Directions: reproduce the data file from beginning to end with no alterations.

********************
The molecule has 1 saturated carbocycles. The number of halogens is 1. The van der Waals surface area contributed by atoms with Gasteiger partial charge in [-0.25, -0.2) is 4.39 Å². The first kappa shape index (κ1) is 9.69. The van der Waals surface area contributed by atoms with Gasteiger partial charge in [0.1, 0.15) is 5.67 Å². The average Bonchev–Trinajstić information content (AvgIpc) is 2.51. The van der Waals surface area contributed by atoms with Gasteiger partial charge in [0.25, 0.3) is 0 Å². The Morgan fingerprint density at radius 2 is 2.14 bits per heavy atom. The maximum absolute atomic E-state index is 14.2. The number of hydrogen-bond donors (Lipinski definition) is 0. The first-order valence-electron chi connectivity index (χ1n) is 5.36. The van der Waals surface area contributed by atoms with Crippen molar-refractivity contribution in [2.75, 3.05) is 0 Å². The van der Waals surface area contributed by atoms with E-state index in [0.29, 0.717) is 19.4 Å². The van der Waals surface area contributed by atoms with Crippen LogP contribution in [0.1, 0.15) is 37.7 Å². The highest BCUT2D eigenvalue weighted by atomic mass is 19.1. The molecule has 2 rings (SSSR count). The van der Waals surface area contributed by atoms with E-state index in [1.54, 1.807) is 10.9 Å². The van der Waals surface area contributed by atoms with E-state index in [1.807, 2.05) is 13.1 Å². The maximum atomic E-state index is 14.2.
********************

The molecule has 1 saturated carbocycles. The number of halogens is 1. The van der Waals surface area contributed by atoms with Gasteiger partial charge in [-0.25, -0.2) is 4.39 Å². The first kappa shape index (κ1) is 9.69. The van der Waals surface area contributed by atoms with Gasteiger partial charge in [0.1, 0.15) is 5.67 Å². The average Bonchev–Trinajstić information content (AvgIpc) is 2.51. The van der Waals surface area contributed by atoms with Gasteiger partial charge in [0.25, 0.3) is 0 Å². The Morgan fingerprint density at radius 2 is 2.14 bits per heavy atom. The maximum absolute atomic E-state index is 14.2. The number of hydrogen-bond donors (Lipinski definition) is 0. The first-order valence-electron chi connectivity index (χ1n) is 5.36. The van der Waals surface area contributed by atoms with Crippen molar-refractivity contribution in [2.75, 3.05) is 0 Å². The van der Waals surface area contributed by atoms with E-state index in [0.29, 0.717) is 19.4 Å². The van der Waals surface area contributed by atoms with Crippen LogP contribution in [0.1, 0.15) is 37.7 Å². The highest BCUT2D eigenvalue weighted by atomic mass is 19.1. The molecule has 2 rings (SSSR count). The van der Waals surface area contributed by atoms with E-state index in [1.54, 1.807) is 10.9 Å². The van der Waals surface area contributed by atoms with E-state index in [1.807, 2.05) is 13.1 Å². The maximum atomic E-state index is 14.2.